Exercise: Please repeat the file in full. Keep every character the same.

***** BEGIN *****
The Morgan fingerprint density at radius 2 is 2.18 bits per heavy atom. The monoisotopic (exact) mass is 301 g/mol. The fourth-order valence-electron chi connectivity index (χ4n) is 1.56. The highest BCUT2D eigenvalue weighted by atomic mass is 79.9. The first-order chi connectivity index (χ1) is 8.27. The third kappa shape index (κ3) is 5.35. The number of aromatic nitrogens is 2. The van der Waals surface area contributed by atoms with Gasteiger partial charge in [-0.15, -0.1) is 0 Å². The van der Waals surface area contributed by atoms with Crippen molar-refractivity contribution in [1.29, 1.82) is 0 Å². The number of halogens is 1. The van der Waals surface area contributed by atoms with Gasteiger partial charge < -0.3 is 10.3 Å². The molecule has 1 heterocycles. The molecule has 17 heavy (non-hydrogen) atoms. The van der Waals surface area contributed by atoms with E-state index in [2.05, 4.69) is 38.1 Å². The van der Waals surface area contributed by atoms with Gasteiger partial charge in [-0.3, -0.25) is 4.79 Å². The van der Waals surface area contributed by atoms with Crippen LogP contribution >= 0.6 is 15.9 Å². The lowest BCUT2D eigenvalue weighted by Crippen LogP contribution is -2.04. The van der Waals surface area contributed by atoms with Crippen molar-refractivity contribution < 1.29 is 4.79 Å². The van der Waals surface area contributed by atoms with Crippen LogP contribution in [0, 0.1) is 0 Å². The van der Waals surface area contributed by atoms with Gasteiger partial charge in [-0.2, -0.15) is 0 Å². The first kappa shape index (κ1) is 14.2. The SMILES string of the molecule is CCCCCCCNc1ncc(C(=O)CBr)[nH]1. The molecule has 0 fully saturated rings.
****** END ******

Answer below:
The Morgan fingerprint density at radius 2 is 2.18 bits per heavy atom. The monoisotopic (exact) mass is 301 g/mol. The fourth-order valence-electron chi connectivity index (χ4n) is 1.56. The highest BCUT2D eigenvalue weighted by atomic mass is 79.9. The first-order chi connectivity index (χ1) is 8.27. The third kappa shape index (κ3) is 5.35. The number of aromatic nitrogens is 2. The van der Waals surface area contributed by atoms with Gasteiger partial charge in [-0.15, -0.1) is 0 Å². The van der Waals surface area contributed by atoms with Crippen molar-refractivity contribution in [1.29, 1.82) is 0 Å². The number of halogens is 1. The van der Waals surface area contributed by atoms with Gasteiger partial charge < -0.3 is 10.3 Å². The molecule has 1 heterocycles. The molecule has 17 heavy (non-hydrogen) atoms. The van der Waals surface area contributed by atoms with E-state index in [2.05, 4.69) is 38.1 Å². The van der Waals surface area contributed by atoms with Gasteiger partial charge in [-0.3, -0.25) is 4.79 Å². The van der Waals surface area contributed by atoms with Crippen LogP contribution >= 0.6 is 15.9 Å². The lowest BCUT2D eigenvalue weighted by Crippen LogP contribution is -2.04. The van der Waals surface area contributed by atoms with Crippen molar-refractivity contribution < 1.29 is 4.79 Å². The van der Waals surface area contributed by atoms with Crippen LogP contribution in [0, 0.1) is 0 Å². The van der Waals surface area contributed by atoms with Gasteiger partial charge in [-0.2, -0.15) is 0 Å². The first kappa shape index (κ1) is 14.2. The SMILES string of the molecule is CCCCCCCNc1ncc(C(=O)CBr)[nH]1. The molecule has 0 fully saturated rings.